The NewStandard ceased publishing on April 27, 2007.

Taser Use Halted in Birmingham

by Brendan Coyne

July 15, 2005 – Citing the need for more study on the safety of so-called "non-lethal weapons," the mayor of an Alabama city told police officers to stop using Tasers following the death of a man hit with electric blasts from the instrument and sprayed with a chemical irritant while in custody.

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Birmingham Mayor Bernard Kincaid ended the use of Tasers, hand-held weapons police use to shock people into submission, pending further study of their safety, according to news accounts. He insisted the decision was not related to the death of a 41-year-old incarcerated man who officers subdued with Taser shots and mace.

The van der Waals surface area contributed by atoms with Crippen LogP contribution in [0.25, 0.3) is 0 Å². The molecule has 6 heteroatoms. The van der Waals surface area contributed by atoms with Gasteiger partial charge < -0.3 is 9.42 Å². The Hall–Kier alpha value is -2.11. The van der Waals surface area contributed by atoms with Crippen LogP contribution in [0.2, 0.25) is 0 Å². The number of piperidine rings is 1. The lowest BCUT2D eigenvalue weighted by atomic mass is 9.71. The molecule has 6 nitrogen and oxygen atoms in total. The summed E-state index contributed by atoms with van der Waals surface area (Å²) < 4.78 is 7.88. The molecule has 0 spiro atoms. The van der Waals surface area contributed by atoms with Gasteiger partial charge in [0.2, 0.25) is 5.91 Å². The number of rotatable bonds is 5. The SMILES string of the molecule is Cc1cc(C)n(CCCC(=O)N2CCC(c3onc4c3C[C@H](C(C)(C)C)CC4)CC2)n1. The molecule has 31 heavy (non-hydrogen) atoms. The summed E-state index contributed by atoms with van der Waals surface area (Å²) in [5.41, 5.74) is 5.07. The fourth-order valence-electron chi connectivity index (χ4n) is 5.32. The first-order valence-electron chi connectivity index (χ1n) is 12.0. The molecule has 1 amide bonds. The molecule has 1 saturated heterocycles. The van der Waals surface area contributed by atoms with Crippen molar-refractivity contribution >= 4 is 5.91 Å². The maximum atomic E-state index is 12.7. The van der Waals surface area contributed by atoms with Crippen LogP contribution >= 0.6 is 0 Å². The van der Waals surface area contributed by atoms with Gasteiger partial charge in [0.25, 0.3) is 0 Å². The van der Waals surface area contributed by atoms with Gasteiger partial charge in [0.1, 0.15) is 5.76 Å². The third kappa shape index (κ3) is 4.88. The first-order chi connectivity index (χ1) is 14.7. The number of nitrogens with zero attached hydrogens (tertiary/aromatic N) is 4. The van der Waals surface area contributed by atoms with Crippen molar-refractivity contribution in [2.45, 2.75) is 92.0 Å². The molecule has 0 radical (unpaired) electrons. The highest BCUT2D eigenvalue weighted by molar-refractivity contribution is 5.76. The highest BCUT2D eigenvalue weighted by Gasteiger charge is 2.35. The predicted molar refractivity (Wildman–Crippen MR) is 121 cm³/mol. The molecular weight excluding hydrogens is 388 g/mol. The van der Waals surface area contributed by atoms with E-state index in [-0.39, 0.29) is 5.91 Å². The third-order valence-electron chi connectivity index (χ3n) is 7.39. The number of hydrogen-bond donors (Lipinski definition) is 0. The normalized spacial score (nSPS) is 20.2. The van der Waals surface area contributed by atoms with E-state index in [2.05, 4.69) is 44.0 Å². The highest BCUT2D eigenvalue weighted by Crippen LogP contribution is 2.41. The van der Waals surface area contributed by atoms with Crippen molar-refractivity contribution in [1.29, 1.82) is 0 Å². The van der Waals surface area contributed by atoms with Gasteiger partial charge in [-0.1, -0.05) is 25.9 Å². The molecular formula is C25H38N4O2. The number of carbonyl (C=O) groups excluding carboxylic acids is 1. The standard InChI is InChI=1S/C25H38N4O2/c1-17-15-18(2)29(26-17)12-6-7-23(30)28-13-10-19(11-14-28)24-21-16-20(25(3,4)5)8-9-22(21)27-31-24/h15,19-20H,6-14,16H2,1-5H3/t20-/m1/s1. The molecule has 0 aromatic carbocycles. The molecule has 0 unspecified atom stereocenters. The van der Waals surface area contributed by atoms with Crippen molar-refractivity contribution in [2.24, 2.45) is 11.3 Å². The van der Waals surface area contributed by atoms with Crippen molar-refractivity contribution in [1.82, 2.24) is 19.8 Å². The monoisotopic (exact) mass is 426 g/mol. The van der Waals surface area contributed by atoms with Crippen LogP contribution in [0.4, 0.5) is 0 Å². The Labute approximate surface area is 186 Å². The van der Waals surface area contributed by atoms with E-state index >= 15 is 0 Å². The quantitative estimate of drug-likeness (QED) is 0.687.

Rockey Bryson was found dead in his cell more than twelve hours after the confrontation, the Associated Press reported yesterday. Preliminary findings by the coroner show no direct connection between the Taser blasts and Bryson’s death, the news service reports.

Taser use among law enforcement officers is growing across the country. According to a 2004 Amnesty International report, at least 5,000 law enforcement agencies provide officers with the weapons, billing them as an alternative to guns in confrontations with suspects or captives.

In a statement reported by the AP, Birmingham Police Chief Annetta Nunn expressed her support for the mayor’s decision while saying she was confident that Taser use would be reinstated shortly.

While the company that manufactures Tasers says the weapons are a safe alternative to firearms, Taser opponents note that studies on how the weapons affect diverse human subjects are all but non-existent.

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The NewStandard ceased publishing on April 27, 2007.


Brendan Coyne is a contributing journalist.

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